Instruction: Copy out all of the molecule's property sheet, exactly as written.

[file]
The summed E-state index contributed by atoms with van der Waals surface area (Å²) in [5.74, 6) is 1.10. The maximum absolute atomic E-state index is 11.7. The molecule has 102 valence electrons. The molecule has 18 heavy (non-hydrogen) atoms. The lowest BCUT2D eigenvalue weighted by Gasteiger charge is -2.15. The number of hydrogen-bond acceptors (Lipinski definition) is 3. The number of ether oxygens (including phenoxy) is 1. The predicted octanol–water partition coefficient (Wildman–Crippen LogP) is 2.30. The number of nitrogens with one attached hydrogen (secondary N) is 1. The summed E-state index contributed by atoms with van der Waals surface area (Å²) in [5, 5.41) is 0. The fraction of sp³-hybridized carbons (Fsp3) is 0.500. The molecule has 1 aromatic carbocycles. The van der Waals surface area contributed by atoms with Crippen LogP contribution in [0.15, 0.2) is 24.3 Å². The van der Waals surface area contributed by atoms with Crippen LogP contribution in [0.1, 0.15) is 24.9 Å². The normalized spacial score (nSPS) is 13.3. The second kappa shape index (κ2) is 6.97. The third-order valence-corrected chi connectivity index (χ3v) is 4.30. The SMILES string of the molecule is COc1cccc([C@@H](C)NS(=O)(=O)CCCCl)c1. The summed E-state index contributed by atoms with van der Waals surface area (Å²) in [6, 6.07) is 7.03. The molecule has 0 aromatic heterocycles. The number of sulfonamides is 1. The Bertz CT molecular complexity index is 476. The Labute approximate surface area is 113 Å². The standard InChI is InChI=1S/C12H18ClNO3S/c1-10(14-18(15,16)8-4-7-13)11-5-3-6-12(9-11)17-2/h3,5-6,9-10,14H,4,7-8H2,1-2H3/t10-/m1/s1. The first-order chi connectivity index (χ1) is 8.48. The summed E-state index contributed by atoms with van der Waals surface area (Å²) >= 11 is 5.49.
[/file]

The summed E-state index contributed by atoms with van der Waals surface area (Å²) in [5.74, 6) is 1.10. The maximum absolute atomic E-state index is 11.7. The molecule has 102 valence electrons. The molecule has 18 heavy (non-hydrogen) atoms. The lowest BCUT2D eigenvalue weighted by Gasteiger charge is -2.15. The number of hydrogen-bond acceptors (Lipinski definition) is 3. The number of ether oxygens (including phenoxy) is 1. The predicted octanol–water partition coefficient (Wildman–Crippen LogP) is 2.30. The number of nitrogens with one attached hydrogen (secondary N) is 1. The summed E-state index contributed by atoms with van der Waals surface area (Å²) in [5, 5.41) is 0. The fraction of sp³-hybridized carbons (Fsp3) is 0.500. The molecule has 1 aromatic carbocycles. The van der Waals surface area contributed by atoms with Crippen LogP contribution in [0.15, 0.2) is 24.3 Å². The van der Waals surface area contributed by atoms with Crippen LogP contribution in [0.1, 0.15) is 24.9 Å². The normalized spacial score (nSPS) is 13.3. The second kappa shape index (κ2) is 6.97. The third-order valence-corrected chi connectivity index (χ3v) is 4.30. The SMILES string of the molecule is COc1cccc([C@@H](C)NS(=O)(=O)CCCCl)c1. The summed E-state index contributed by atoms with van der Waals surface area (Å²) in [6, 6.07) is 7.03. The molecule has 0 aromatic heterocycles. The number of sulfonamides is 1. The Bertz CT molecular complexity index is 476. The Labute approximate surface area is 113 Å². The standard InChI is InChI=1S/C12H18ClNO3S/c1-10(14-18(15,16)8-4-7-13)11-5-3-6-12(9-11)17-2/h3,5-6,9-10,14H,4,7-8H2,1-2H3/t10-/m1/s1. The first-order chi connectivity index (χ1) is 8.48. The summed E-state index contributed by atoms with van der Waals surface area (Å²) >= 11 is 5.49.